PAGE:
Wednesday, September 30, 2009

Putting Your Money on Africa


When you consider investing in stocks, how often do you consider African companies or exchanges? How often does your broker suggest investing on African exchanges? Have you ever checked your mutual funds to see whether there are African companies listed?

The chances are, your answers are: Never or almost never, Never and No.

There are now 20 African exchanges (including a West African regional exchange) with listings from 26 African countries. Some of the listed companies are billion-dollar companies, such as the Nigerian banks created through the recent consolidation of that country’s banking system. There are others, such as South African Breweries, which purchased the Miller Brewing Company in America and is now a global firm with six brands among the top 50 in the world. Ashanti Goldfields of Ghana has showed up on many mutual fund lists, but most investors never realized they had money in an African firm.

Of the 20 African exchanges, South Africa is by far the leader. The Johannesburg Stock Exchange (JSE) has a market capitalization of US$561 billion. The other exchanges have a combined market capitalization of about US$70 billion. Only five of the non-South African exchanges do more than US$1 million in trades daily. The JSE has encouraged African companies to double list on their exchange to increase liquidity. Thus far, a Namibian company has taken them up on this deal, and the JSE expects several others will follow by year’s end.

The JSE also has encouraged other African exchanges to join the World Federation of Exchanges because passing its stringent membership requirements makes investors more likely to see them as world class. In addition to the JSE, the exchanges in Egypt and Mauritius have joined, and the JSE is helping the Nigerian exchange join as well.

Africa is considered by perceptive investors as a largely untapped and promising resource. Just as the Nigerian banks grew suddenly through consolidation, experts believe there is enormous potential from investing in successful African firms that are not currently listed on any exchange, but which offer tremendous potential for growth and profit. The average return on investment ion African exchanges has approached 30% before the recent global economic downturn. Banks have long led the way among successful African companies, followed by breweries. More recently, cement and construction companies, as well as telecoms are drawing favorable investor attention.

At the CCA Summit, one forum examined the viability and attractiveness of African stock exchanges. The panel was full of experts: Kenneth Ofori-Atta of Databank Financial Services, Geoff Rothschild of the Johannesburg Stock Exchange, Stefan Jekel of the New York Stock Exchange and Ashley Bendell of Exotics. All these gentlemen are fluent in the ins and outs of exchanges and understand Africa well. However, as I sat listening to them, in a room full of fellow stock exchange experts, I wondered how often do people such as these, when they promote African exchanges, talk to small investors, who control billions of dollars in disposable funds here in America.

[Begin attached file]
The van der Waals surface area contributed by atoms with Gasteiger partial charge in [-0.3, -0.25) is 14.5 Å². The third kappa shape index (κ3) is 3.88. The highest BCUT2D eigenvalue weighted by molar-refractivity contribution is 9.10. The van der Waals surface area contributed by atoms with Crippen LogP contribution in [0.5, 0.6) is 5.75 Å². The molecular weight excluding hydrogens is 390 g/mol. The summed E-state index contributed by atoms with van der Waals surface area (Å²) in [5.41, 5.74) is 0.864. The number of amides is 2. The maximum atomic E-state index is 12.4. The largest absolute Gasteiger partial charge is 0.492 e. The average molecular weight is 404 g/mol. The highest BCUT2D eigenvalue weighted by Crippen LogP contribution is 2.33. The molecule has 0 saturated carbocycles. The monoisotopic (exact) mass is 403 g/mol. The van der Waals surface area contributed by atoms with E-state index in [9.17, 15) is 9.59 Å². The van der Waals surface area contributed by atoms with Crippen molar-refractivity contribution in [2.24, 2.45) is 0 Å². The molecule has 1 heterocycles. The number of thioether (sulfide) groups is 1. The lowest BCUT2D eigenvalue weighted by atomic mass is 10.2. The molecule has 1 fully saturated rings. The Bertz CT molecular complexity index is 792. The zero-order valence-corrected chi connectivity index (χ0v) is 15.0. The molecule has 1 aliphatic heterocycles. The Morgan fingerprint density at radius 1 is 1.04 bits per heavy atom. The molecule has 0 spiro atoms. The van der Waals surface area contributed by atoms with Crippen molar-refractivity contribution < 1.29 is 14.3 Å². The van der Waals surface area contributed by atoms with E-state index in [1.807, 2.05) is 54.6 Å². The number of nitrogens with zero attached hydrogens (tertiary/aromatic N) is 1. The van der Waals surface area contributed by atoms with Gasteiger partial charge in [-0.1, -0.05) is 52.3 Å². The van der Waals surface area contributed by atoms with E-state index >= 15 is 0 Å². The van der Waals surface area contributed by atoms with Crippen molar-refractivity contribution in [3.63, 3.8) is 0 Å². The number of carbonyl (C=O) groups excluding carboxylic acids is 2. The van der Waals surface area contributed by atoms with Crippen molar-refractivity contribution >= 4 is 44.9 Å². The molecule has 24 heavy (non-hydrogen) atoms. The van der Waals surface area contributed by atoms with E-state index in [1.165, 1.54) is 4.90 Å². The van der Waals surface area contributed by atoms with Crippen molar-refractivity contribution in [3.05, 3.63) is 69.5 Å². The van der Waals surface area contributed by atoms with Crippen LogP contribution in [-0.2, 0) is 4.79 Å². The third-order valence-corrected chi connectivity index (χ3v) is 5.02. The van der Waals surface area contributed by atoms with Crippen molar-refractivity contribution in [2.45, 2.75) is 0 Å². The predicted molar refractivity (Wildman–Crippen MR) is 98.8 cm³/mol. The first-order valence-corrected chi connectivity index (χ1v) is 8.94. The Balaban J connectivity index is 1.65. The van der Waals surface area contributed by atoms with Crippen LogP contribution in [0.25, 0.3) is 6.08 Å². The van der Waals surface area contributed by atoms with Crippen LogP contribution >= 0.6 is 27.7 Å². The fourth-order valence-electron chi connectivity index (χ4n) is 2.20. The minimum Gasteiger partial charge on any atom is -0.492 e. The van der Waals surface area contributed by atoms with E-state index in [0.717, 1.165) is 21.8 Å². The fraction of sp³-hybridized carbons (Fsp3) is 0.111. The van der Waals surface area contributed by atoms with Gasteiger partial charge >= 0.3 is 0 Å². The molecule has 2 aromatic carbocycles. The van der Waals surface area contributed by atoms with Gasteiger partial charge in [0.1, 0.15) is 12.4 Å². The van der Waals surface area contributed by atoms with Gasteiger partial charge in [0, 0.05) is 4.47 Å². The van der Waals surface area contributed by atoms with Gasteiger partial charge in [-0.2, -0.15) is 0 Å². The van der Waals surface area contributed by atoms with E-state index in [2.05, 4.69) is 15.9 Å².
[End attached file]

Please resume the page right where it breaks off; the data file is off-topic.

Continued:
In future, when African exchanges and other investment instruments promote themselves here in America, they might want to talk with the many investment clubs in this country. The late Reverend Leon H. Sullivan started the nationwide Self-Help Investment Program in the 1960s patterned after his “10-36 program” in Philadelphia. Through modest investments among his church members, millions of dollars in property is now owned by the trust established to manage the investment. Similar U.S. investment groups could help smaller African exchanges join the big leagues. American investor clubs might be more interested in an exchange where their money could make a big difference in small, but potentially profitable African companies. Just a thought.

Tuesday, September 29, 2009

Stimulating U.S. Trade and Investment


Three African countries not well-known for their non-oil trade and investment potential came to the Corporate Council on Africa Summit to acquaint an American audience with their commercial possibilities for U.S. business people. Before the CCA Summit, Tanzanian President Jakaya Kikwete encouraged foreign investors to focus on infrastructure, agriculture, natural resources, tourism and banking services. Angola, Namibia and Ethiopia gave presentations at the CCA Summit that almost mirrored his words.